Update : recent versions of MongoDB support native geospatial indexing.
In my previous post about populating a MongoDb I mentioned the existence of the Rtree package as a solution to the lack of a spatial index mechanism in MongoDb. In this post 'm going to try this out. Rtree is a Python package with the sole purpose of creating spatial indexes. To install Rtree I downloaded the Windows installer and ran the installer.
To test Rtree I decided to create a spatial index for my previously created POI database in MongoDb. To do this I first connect to my running MongoDb instance. Then I create an Rtree disk index in the same directory as my script called poi_index. This creates two files (poi_index.dat and poi_index.idx) who will contain the index. Finally I loop over all the POIs in the database and add the x and y values to the index with as reference the id of the POI.
from pymongo.connection import Connection from rtree import Rtree mongo_conn = Connection('localhost', 27017) poidb = mongo_conn.poidb pois = poidb.pois poi_index = Rtree("poi_index", overwrite=1) for poi in pois.find(): poi_index.add(poi["ID"], (poi["x"], poi["y"]))
Now we have created an index for the 500.002 POIs in my database. The file size of this index is 350 mb which is more than I expected it to be when compared my Mongo POI database which has a total file size of 460 mb. Querying this index is very easy and very fast. To time my query I added a handy wrapper function. Essentially to query the index the only thing you need to do is create a bounding box and call the intersection method of the index. This returns the ids of the intersecting points.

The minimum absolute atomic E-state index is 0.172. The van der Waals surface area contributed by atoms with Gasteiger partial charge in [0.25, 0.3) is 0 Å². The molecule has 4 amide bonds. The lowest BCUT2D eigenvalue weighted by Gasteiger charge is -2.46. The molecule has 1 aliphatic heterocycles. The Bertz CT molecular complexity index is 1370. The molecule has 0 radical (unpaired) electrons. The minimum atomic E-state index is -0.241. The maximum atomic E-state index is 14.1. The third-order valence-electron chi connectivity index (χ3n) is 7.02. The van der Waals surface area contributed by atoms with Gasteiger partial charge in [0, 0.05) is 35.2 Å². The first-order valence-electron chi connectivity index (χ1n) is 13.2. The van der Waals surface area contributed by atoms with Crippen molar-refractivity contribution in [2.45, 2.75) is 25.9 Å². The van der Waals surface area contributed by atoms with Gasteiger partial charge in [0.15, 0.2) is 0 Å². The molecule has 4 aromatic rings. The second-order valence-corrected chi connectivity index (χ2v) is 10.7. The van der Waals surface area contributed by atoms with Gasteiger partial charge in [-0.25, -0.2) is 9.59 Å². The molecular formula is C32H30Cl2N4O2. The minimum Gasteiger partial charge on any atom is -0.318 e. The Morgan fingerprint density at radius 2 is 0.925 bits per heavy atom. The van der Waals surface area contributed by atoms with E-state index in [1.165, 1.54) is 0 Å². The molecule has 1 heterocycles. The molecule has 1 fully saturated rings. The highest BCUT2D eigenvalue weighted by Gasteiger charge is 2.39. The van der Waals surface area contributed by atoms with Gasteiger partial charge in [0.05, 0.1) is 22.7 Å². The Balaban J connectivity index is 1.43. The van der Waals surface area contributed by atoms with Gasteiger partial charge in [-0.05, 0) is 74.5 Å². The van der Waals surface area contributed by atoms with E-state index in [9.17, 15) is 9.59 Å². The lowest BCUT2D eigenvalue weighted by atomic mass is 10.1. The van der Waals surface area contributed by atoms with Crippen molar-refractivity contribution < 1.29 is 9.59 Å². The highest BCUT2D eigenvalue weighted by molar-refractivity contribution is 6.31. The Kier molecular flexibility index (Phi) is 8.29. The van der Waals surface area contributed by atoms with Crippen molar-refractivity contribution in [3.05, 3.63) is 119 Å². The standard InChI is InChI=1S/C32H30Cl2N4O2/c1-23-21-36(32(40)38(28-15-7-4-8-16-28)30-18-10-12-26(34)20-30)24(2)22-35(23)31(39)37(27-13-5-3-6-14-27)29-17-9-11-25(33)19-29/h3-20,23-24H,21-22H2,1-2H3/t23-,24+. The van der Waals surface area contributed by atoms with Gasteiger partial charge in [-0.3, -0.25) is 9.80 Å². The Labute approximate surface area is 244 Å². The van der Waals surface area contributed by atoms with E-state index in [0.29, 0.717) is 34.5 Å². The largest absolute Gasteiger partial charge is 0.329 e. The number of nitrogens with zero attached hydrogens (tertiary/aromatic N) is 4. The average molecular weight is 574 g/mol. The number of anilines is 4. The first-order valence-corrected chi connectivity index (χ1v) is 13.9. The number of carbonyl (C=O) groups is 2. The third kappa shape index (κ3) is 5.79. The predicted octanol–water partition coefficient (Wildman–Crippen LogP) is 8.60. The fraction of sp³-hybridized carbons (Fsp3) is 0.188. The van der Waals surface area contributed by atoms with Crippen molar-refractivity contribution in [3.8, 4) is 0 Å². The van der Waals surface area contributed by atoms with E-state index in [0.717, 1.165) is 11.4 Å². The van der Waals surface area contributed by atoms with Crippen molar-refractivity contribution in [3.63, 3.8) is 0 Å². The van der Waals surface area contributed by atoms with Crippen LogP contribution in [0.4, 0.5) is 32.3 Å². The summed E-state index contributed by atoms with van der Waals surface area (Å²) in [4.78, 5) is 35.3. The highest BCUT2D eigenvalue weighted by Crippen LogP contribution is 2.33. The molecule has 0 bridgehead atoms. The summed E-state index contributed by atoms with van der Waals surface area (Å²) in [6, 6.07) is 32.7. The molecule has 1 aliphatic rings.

import time def print_timing(func): def wrapper(*arg): t1 = time.time() res = func(*arg) t2 = time.time() print '%s took %0.0f ms' % (func.func_name, (t2-t1)*1000.0) return res return wrapper minx, maxx = 4.5, 5.0 miny, maxy = 50.5, 51.0 bbox = ( minx, miny, maxx, maxy ) @print_timing def intersect(index, bbox): print len(index.intersection(bbox)), "hits" intersect(poi_index, bbox)
On my machine this bounding box query took 265 ms on the MongoDb and only 15 ms with Rtree. This is a great improvement for my query. But the disadvantage is that I still need to query my POIs out of the MongoDb with the ids I got from Rtree. Sadly enough this doesn't go very fast so the total improvement is very small and with lots of points even negative. Strange thing is that when I do an IN query on MongoDb the result is always slower than querying the pois one by one by ID. My temporary conclusion is that Rtree is really fast but you only get the ids. The best solution would be that MongoDb could natively use the Rtree index or another spatial index. A small downside of Rtree is that the id can only be an integer value. So you can't store strings as ids. We have come to the end of my small exploration of Rtree as a mean to add a spatial index to MongoDb. I hope you liked it and I still welcome any comments/suggestions.